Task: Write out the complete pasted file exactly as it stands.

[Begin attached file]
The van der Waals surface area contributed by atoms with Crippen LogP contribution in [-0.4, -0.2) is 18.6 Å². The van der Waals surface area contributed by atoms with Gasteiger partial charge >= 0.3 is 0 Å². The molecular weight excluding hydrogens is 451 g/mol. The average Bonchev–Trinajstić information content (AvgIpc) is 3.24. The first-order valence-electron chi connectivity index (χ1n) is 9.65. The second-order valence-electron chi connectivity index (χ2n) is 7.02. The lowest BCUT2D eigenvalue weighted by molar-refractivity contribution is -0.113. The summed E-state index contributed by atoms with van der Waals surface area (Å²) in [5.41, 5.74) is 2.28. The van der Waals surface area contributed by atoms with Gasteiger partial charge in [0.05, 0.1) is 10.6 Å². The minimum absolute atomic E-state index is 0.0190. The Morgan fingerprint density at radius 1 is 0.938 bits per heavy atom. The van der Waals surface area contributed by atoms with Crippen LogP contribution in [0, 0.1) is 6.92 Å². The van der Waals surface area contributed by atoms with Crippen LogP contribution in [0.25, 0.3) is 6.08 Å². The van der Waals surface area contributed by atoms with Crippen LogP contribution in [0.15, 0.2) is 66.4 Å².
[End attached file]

The van der Waals surface area contributed by atoms with Crippen LogP contribution in [-0.4, -0.2) is 18.6 Å². The van der Waals surface area contributed by atoms with Gasteiger partial charge >= 0.3 is 0 Å². The molecular weight excluding hydrogens is 451 g/mol. The average Bonchev–Trinajstić information content (AvgIpc) is 3.24. The first-order valence-electron chi connectivity index (χ1n) is 9.65. The second-order valence-electron chi connectivity index (χ2n) is 7.02. The lowest BCUT2D eigenvalue weighted by molar-refractivity contribution is -0.113. The summed E-state index contributed by atoms with van der Waals surface area (Å²) in [5.41, 5.74) is 2.28. The van der Waals surface area contributed by atoms with Gasteiger partial charge in [0.05, 0.1) is 10.6 Å². The minimum absolute atomic E-state index is 0.0190. The Morgan fingerprint density at radius 1 is 0.938 bits per heavy atom. The van der Waals surface area contributed by atoms with Crippen LogP contribution in [0, 0.1) is 6.92 Å². The van der Waals surface area contributed by atoms with Crippen LogP contribution in [0.25, 0.3) is 6.08 Å². The van der Waals surface area contributed by atoms with Crippen LogP contribution in [0.15, 0.2) is 66.4 Å².